50 Years of Interior Design – I Celebrate and Reflect on Turning 70
50 years of interior design, it hardly seems possible. Yet here I am, my wife and business partner Sally by my side. I invite you to join me as I look back and celebrate our years together.
We each took different paths along the way to our careers in the business. Sally was living in Florida, working as a secretary in the English Department at the University of Florida. As she tells the story, with an English degree and a minor in Art History, that was about all she could find. Professors would often send her to the mail room to pick up their mail. (Or worse yet, get them a cup of coffee!) On the way to and from she would think, “What am I doing? I could run this place!”
Several months later, after career counseling and taking a number aptitude tests, it was clear to her she needed to pursue a career in either music or interior design. Fortunately for me, she chose interior design, completing a degree in Interior Architecture at the University of Florida.
I took a more circuitous route. While attending Cornell University, I pursued a different major every year. As a freshman, it was Biology. Sophomore year, Sociology. Junior Year, Psych. Senior year, Design.
My back story is, as a junior (1970) my girlfriend at the time dared me to take a design course because I was always critiquing her work. So in the spring semester I took an introductory design course and LOVED it. Sweet talking my way into 4 design studios the fall of my senior year, I pursued my newly found love with a passion. All my professors told me they would tell me to drop out within the first two weeks of classes if they felt I couldn’t cut it. They did not and here I am today!
50 years of INterior design: in THE beginning
During Sally’s and my early years, we were blessed to have worked in several of the best interior design and architecture firms in Boston and Cambridge. My first job was with ISD Incorporated, where I learned how to put together a proper set of construction drawings. I still remember the phone call from the VP in charge the Boston office. “Kelsey, I need a warm body!” (ISD no longer exists. At the time, they were nationally renowned with offices in New York and Chicago.)
In 1978, I moved from ISD to Cambridge based architectural firm Hugh Stubbins Associates, where I met Sally. Stubbins had recently completed City Corp in New York and the Federal Reserve Bank in Boston.
It was at Stubbins we both learned how to work collaboratively on projects as part of a larger team. Our design director, Phil Seibert, was brilliant and taught us how to think and solve problems like a designer, owning every aspect of a project. “You are the designer. It’s your job to know how something goes together, if a product is appropriate for the application, etc.” he would often say.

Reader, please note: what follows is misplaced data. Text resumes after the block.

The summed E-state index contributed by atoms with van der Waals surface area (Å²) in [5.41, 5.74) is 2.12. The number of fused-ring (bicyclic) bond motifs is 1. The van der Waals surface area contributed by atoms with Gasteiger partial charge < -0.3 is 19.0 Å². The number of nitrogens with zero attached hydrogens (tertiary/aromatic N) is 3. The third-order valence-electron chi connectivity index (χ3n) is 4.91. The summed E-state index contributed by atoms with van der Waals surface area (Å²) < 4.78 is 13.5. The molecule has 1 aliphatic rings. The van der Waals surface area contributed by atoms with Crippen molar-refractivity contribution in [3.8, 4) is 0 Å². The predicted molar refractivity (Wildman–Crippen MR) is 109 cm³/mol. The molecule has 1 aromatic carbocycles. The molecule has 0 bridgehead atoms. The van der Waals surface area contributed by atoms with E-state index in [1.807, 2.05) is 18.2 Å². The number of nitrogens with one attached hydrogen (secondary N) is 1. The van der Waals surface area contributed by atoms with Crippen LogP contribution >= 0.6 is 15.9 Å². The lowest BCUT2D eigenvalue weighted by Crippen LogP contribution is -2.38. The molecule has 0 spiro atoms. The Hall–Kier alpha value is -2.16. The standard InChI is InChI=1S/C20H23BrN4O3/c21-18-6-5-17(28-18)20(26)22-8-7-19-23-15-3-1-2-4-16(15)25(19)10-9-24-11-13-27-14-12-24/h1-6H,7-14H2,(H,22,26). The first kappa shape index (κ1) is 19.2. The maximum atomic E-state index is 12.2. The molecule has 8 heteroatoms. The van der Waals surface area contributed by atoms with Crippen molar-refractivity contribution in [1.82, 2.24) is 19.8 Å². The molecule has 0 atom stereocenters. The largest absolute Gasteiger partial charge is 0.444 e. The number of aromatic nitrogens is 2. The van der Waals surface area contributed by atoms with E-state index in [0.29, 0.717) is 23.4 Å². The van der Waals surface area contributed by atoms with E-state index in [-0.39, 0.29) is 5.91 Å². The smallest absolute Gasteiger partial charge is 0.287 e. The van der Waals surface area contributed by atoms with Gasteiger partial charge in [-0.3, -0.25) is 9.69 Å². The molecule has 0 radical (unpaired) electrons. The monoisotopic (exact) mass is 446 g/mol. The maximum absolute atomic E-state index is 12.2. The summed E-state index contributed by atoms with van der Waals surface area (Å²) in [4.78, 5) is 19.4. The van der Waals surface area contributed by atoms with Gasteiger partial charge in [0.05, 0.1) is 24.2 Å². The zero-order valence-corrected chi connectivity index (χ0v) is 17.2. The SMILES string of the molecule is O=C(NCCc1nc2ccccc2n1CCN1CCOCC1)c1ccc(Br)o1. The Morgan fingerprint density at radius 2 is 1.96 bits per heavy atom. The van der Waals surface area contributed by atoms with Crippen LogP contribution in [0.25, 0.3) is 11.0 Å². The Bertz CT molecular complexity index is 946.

In the early 80’s, Sally and I moved on. I to Earl Flansbugh & Associates. Sally to a small interiors firm in Boston. I wanted to learn more abut the business side of an office. Sally wanted a broader experience, where she would have to wear many hats. One of the more interesting projects I worked on while at Flansburgh was the Boston Design Center, for which I designed and detailed the main lobby. Originally done in rift cut white oak, it is now painted white. (I admit, I’m biased, but I find it to be a bit ironic, as rift cut white oak is trending so these days.)
By the mid 80’s, we had both gone out on our own. Sally realized it was time when at meetings the client would mistake her as the owner of the firm she was working for… For me, it was when I was not allowed to become an Associate because I was not an architect.
THE MIDDLE YEARS: ON OUR OWN
A lot happened between 1985 and 1996, when we merged our separate businesses forming Wilson Kelsey Design. In 1986, our son was born. For several years, Sally “retired” to raise Drew. I was so busy I needed to hire staff and find office space in downtown Salem. My projects were all commercial/corporate interiors. In the suburbs, projects ranged from basic tenant fit up to office space for high tech clients such as PictureTel Corporation, for whom I planned/designed over 1 million square feet of space.
We worked very closely with PictureTel’s marketing department, developing a brand and a set of interior standards designed to attract young talent.
In Boston, we working in all the new high-rises. Keyport Life Insurance Company is a classic example. We started with raw unfinished space, creating a new identity for them including a corporate art collection.
Meanwhile, back at the ranch, Sally wasn’t actually retired. She was busy doing her own thing, including several residential projects – both contemporary and traditional. (These next images are scans of old photos, so the colors etc. in some of them are a bit off.)